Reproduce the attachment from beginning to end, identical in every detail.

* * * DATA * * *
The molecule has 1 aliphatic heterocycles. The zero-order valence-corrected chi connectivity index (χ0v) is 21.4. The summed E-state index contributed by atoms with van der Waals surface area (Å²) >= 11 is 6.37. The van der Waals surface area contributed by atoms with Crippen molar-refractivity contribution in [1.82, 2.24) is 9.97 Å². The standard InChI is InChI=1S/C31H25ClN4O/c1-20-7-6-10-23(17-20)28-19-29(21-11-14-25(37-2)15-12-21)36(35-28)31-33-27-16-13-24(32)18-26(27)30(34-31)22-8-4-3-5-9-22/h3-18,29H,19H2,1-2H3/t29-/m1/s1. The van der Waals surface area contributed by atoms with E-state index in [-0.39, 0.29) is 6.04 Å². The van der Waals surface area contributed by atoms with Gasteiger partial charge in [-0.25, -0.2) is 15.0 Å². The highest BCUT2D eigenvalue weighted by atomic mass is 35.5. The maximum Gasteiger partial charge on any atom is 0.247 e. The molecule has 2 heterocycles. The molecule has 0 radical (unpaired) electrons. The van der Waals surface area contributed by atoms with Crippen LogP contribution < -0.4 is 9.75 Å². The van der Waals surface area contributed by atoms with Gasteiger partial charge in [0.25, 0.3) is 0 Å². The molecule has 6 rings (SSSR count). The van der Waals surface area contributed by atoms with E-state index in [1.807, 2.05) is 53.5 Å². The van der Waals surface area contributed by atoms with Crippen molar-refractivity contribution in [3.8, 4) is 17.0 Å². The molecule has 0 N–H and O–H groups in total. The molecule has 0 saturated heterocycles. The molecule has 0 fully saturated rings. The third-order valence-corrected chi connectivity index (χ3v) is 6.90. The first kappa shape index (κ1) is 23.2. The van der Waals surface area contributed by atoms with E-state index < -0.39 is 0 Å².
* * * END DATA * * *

The molecule has 1 aliphatic heterocycles. The zero-order valence-corrected chi connectivity index (χ0v) is 21.4. The summed E-state index contributed by atoms with van der Waals surface area (Å²) >= 11 is 6.37. The van der Waals surface area contributed by atoms with Crippen molar-refractivity contribution in [1.82, 2.24) is 9.97 Å². The standard InChI is InChI=1S/C31H25ClN4O/c1-20-7-6-10-23(17-20)28-19-29(21-11-14-25(37-2)15-12-21)36(35-28)31-33-27-16-13-24(32)18-26(27)30(34-31)22-8-4-3-5-9-22/h3-18,29H,19H2,1-2H3/t29-/m1/s1. The van der Waals surface area contributed by atoms with E-state index in [-0.39, 0.29) is 6.04 Å². The van der Waals surface area contributed by atoms with Gasteiger partial charge in [-0.25, -0.2) is 15.0 Å². The highest BCUT2D eigenvalue weighted by atomic mass is 35.5. The maximum Gasteiger partial charge on any atom is 0.247 e. The molecule has 2 heterocycles. The molecule has 0 radical (unpaired) electrons. The van der Waals surface area contributed by atoms with Crippen LogP contribution < -0.4 is 9.75 Å². The van der Waals surface area contributed by atoms with Gasteiger partial charge in [0.25, 0.3) is 0 Å². The molecule has 6 rings (SSSR count). The van der Waals surface area contributed by atoms with E-state index in [1.807, 2.05) is 53.5 Å². The van der Waals surface area contributed by atoms with Crippen molar-refractivity contribution in [3.8, 4) is 17.0 Å². The molecule has 0 N–H and O–H groups in total. The molecule has 0 saturated heterocycles. The molecule has 0 fully saturated rings. The third-order valence-corrected chi connectivity index (χ3v) is 6.90. The first kappa shape index (κ1) is 23.2. The van der Waals surface area contributed by atoms with E-state index < -0.39 is 0 Å².